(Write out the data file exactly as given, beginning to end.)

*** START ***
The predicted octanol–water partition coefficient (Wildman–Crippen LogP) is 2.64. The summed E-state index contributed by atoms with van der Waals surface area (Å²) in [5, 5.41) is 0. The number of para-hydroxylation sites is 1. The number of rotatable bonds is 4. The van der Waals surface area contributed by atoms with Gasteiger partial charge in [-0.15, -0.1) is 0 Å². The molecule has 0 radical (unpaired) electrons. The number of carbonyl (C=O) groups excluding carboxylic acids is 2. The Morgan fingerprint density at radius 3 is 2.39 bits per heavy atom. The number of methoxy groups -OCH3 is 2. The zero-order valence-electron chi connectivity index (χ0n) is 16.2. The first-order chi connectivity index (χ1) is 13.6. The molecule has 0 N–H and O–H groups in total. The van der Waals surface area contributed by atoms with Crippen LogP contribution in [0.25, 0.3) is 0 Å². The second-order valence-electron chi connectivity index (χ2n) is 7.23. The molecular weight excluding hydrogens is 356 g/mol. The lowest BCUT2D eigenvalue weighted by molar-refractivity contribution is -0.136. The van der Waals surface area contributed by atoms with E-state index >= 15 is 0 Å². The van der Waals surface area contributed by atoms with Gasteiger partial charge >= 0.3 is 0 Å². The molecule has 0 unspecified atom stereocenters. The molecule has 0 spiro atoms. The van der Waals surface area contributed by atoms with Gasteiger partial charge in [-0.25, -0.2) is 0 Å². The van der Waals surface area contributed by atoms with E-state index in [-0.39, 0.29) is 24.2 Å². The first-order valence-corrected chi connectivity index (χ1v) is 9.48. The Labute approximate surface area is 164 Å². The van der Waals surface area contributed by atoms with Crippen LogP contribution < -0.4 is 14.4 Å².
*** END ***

The predicted octanol–water partition coefficient (Wildman–Crippen LogP) is 2.64. The summed E-state index contributed by atoms with van der Waals surface area (Å²) in [5, 5.41) is 0. The number of para-hydroxylation sites is 1. The number of rotatable bonds is 4. The van der Waals surface area contributed by atoms with Gasteiger partial charge in [-0.15, -0.1) is 0 Å². The molecule has 0 radical (unpaired) electrons. The number of carbonyl (C=O) groups excluding carboxylic acids is 2. The Morgan fingerprint density at radius 3 is 2.39 bits per heavy atom. The number of methoxy groups -OCH3 is 2. The zero-order valence-electron chi connectivity index (χ0n) is 16.2. The first-order chi connectivity index (χ1) is 13.6. The molecule has 0 N–H and O–H groups in total. The van der Waals surface area contributed by atoms with Crippen LogP contribution in [0.25, 0.3) is 0 Å². The second-order valence-electron chi connectivity index (χ2n) is 7.23. The molecular weight excluding hydrogens is 356 g/mol. The lowest BCUT2D eigenvalue weighted by molar-refractivity contribution is -0.136. The van der Waals surface area contributed by atoms with E-state index >= 15 is 0 Å². The van der Waals surface area contributed by atoms with Gasteiger partial charge >= 0.3 is 0 Å². The molecule has 0 unspecified atom stereocenters. The molecule has 0 spiro atoms. The van der Waals surface area contributed by atoms with Gasteiger partial charge in [-0.25, -0.2) is 0 Å². The van der Waals surface area contributed by atoms with E-state index in [-0.39, 0.29) is 24.2 Å². The first-order valence-corrected chi connectivity index (χ1v) is 9.48. The Labute approximate surface area is 164 Å². The van der Waals surface area contributed by atoms with Crippen LogP contribution < -0.4 is 14.4 Å².